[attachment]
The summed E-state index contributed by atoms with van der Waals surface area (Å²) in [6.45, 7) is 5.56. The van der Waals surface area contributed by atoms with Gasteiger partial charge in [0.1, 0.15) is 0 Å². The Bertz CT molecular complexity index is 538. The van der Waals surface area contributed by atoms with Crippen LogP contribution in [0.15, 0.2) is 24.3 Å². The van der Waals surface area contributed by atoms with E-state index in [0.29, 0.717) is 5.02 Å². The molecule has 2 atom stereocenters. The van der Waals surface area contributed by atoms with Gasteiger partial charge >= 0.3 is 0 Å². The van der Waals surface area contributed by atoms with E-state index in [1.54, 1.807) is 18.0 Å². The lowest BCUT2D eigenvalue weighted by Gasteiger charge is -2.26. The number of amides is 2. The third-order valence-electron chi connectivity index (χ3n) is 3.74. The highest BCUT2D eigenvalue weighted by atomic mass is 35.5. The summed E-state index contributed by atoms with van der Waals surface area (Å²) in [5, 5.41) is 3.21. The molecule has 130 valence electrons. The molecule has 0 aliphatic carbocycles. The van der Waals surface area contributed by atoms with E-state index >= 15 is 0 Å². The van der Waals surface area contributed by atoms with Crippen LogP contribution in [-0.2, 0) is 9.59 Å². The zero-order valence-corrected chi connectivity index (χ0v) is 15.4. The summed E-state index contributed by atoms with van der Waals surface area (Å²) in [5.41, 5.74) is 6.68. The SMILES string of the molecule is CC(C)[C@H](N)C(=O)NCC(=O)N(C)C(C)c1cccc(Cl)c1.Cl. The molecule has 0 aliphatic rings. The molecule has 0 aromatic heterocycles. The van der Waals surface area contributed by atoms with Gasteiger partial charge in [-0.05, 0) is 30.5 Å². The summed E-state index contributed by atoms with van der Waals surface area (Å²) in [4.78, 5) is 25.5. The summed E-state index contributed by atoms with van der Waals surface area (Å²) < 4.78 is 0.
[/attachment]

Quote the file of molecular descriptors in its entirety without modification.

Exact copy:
The summed E-state index contributed by atoms with van der Waals surface area (Å²) in [6.45, 7) is 5.56. The van der Waals surface area contributed by atoms with Gasteiger partial charge in [0.1, 0.15) is 0 Å². The Bertz CT molecular complexity index is 538. The van der Waals surface area contributed by atoms with Crippen LogP contribution in [0.15, 0.2) is 24.3 Å². The van der Waals surface area contributed by atoms with E-state index in [0.29, 0.717) is 5.02 Å². The molecule has 2 atom stereocenters. The van der Waals surface area contributed by atoms with Gasteiger partial charge >= 0.3 is 0 Å². The van der Waals surface area contributed by atoms with E-state index in [1.54, 1.807) is 18.0 Å². The lowest BCUT2D eigenvalue weighted by Gasteiger charge is -2.26. The number of amides is 2. The third-order valence-electron chi connectivity index (χ3n) is 3.74. The highest BCUT2D eigenvalue weighted by atomic mass is 35.5. The summed E-state index contributed by atoms with van der Waals surface area (Å²) in [5, 5.41) is 3.21. The molecule has 130 valence electrons. The molecule has 0 aliphatic carbocycles. The van der Waals surface area contributed by atoms with E-state index >= 15 is 0 Å². The van der Waals surface area contributed by atoms with Crippen LogP contribution in [-0.2, 0) is 9.59 Å². The zero-order valence-corrected chi connectivity index (χ0v) is 15.4. The summed E-state index contributed by atoms with van der Waals surface area (Å²) in [5.41, 5.74) is 6.68. The SMILES string of the molecule is CC(C)[C@H](N)C(=O)NCC(=O)N(C)C(C)c1cccc(Cl)c1.Cl. The molecule has 0 aliphatic rings. The molecule has 0 aromatic heterocycles. The van der Waals surface area contributed by atoms with Gasteiger partial charge in [-0.05, 0) is 30.5 Å². The summed E-state index contributed by atoms with van der Waals surface area (Å²) in [4.78, 5) is 25.5. The summed E-state index contributed by atoms with van der Waals surface area (Å²) < 4.78 is 0.